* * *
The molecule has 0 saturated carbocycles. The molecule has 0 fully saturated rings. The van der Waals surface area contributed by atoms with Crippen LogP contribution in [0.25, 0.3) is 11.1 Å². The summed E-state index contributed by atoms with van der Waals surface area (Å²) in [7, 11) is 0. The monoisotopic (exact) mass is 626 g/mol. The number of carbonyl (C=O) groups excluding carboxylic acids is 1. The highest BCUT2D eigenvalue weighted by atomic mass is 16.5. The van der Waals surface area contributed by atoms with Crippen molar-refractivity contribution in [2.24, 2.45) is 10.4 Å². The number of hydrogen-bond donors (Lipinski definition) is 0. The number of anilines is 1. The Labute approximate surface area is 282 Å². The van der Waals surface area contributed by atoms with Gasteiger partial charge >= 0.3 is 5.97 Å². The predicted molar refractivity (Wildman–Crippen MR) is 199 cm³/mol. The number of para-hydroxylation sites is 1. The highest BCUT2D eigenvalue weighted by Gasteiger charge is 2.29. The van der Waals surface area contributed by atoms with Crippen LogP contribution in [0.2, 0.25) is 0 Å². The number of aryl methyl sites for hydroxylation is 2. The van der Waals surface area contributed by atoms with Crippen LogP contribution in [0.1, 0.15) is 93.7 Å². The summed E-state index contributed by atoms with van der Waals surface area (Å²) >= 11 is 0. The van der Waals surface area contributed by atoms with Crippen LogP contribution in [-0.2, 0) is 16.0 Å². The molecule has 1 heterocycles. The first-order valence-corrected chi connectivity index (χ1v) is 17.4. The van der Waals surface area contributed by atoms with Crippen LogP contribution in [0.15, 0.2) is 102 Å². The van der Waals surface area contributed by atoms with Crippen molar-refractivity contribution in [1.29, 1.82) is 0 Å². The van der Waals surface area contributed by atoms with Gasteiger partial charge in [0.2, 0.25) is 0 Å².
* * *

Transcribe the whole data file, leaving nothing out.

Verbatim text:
The molecule has 0 saturated carbocycles. The molecule has 0 fully saturated rings. The van der Waals surface area contributed by atoms with Crippen LogP contribution in [0.25, 0.3) is 11.1 Å². The summed E-state index contributed by atoms with van der Waals surface area (Å²) in [7, 11) is 0. The monoisotopic (exact) mass is 626 g/mol. The number of carbonyl (C=O) groups excluding carboxylic acids is 1. The highest BCUT2D eigenvalue weighted by atomic mass is 16.5. The van der Waals surface area contributed by atoms with Crippen molar-refractivity contribution in [2.24, 2.45) is 10.4 Å². The number of hydrogen-bond donors (Lipinski definition) is 0. The number of anilines is 1. The Labute approximate surface area is 282 Å². The van der Waals surface area contributed by atoms with Gasteiger partial charge >= 0.3 is 5.97 Å². The predicted molar refractivity (Wildman–Crippen MR) is 199 cm³/mol. The number of para-hydroxylation sites is 1. The highest BCUT2D eigenvalue weighted by Gasteiger charge is 2.29. The van der Waals surface area contributed by atoms with Crippen LogP contribution in [0.2, 0.25) is 0 Å². The number of aryl methyl sites for hydroxylation is 2. The van der Waals surface area contributed by atoms with Crippen LogP contribution in [0.1, 0.15) is 93.7 Å². The summed E-state index contributed by atoms with van der Waals surface area (Å²) >= 11 is 0. The van der Waals surface area contributed by atoms with Crippen LogP contribution in [-0.2, 0) is 16.0 Å². The molecule has 1 heterocycles. The first-order valence-corrected chi connectivity index (χ1v) is 17.4. The van der Waals surface area contributed by atoms with Crippen LogP contribution in [0.15, 0.2) is 102 Å². The van der Waals surface area contributed by atoms with Crippen molar-refractivity contribution in [1.29, 1.82) is 0 Å². The van der Waals surface area contributed by atoms with Gasteiger partial charge in [0.2, 0.25) is 0 Å².